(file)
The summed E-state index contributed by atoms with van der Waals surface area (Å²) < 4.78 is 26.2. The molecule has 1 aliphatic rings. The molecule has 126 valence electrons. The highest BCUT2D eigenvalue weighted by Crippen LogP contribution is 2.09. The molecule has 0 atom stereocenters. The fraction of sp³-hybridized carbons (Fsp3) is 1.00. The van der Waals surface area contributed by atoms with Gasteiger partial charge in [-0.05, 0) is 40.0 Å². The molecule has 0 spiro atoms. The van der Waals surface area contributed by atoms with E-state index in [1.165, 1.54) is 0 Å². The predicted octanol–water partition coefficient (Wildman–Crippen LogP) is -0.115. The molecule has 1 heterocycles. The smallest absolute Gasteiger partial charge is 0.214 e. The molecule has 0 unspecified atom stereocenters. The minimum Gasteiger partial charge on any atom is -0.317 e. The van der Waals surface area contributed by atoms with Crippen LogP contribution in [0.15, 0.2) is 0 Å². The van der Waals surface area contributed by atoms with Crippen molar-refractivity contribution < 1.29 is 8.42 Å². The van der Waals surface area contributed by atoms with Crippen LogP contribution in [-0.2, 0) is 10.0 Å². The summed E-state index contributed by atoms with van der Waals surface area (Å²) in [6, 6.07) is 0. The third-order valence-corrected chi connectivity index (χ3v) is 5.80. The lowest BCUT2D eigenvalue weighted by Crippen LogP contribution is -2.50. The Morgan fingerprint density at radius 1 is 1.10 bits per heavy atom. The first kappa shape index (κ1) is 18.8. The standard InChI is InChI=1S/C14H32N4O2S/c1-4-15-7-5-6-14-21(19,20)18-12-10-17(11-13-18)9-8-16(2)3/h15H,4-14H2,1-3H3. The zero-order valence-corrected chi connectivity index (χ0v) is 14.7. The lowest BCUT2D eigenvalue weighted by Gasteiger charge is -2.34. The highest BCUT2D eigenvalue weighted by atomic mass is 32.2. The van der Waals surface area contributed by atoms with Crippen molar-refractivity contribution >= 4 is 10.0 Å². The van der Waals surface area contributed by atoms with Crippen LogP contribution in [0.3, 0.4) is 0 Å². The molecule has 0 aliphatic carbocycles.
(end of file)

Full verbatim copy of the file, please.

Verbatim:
The summed E-state index contributed by atoms with van der Waals surface area (Å²) < 4.78 is 26.2. The molecule has 1 aliphatic rings. The molecule has 126 valence electrons. The highest BCUT2D eigenvalue weighted by Crippen LogP contribution is 2.09. The molecule has 0 atom stereocenters. The fraction of sp³-hybridized carbons (Fsp3) is 1.00. The van der Waals surface area contributed by atoms with Gasteiger partial charge in [-0.05, 0) is 40.0 Å². The molecule has 0 spiro atoms. The van der Waals surface area contributed by atoms with E-state index in [1.165, 1.54) is 0 Å². The predicted octanol–water partition coefficient (Wildman–Crippen LogP) is -0.115. The molecule has 1 heterocycles. The smallest absolute Gasteiger partial charge is 0.214 e. The molecule has 0 unspecified atom stereocenters. The minimum Gasteiger partial charge on any atom is -0.317 e. The van der Waals surface area contributed by atoms with Crippen LogP contribution in [0.15, 0.2) is 0 Å². The van der Waals surface area contributed by atoms with Crippen molar-refractivity contribution < 1.29 is 8.42 Å². The van der Waals surface area contributed by atoms with Crippen LogP contribution in [-0.2, 0) is 10.0 Å². The summed E-state index contributed by atoms with van der Waals surface area (Å²) in [6, 6.07) is 0. The third-order valence-corrected chi connectivity index (χ3v) is 5.80. The lowest BCUT2D eigenvalue weighted by Crippen LogP contribution is -2.50. The Morgan fingerprint density at radius 1 is 1.10 bits per heavy atom. The first kappa shape index (κ1) is 18.8. The standard InChI is InChI=1S/C14H32N4O2S/c1-4-15-7-5-6-14-21(19,20)18-12-10-17(11-13-18)9-8-16(2)3/h15H,4-14H2,1-3H3. The zero-order valence-corrected chi connectivity index (χ0v) is 14.7. The lowest BCUT2D eigenvalue weighted by Gasteiger charge is -2.34. The highest BCUT2D eigenvalue weighted by atomic mass is 32.2. The van der Waals surface area contributed by atoms with Crippen molar-refractivity contribution >= 4 is 10.0 Å². The van der Waals surface area contributed by atoms with Crippen LogP contribution in [0.3, 0.4) is 0 Å². The molecule has 0 aliphatic carbocycles.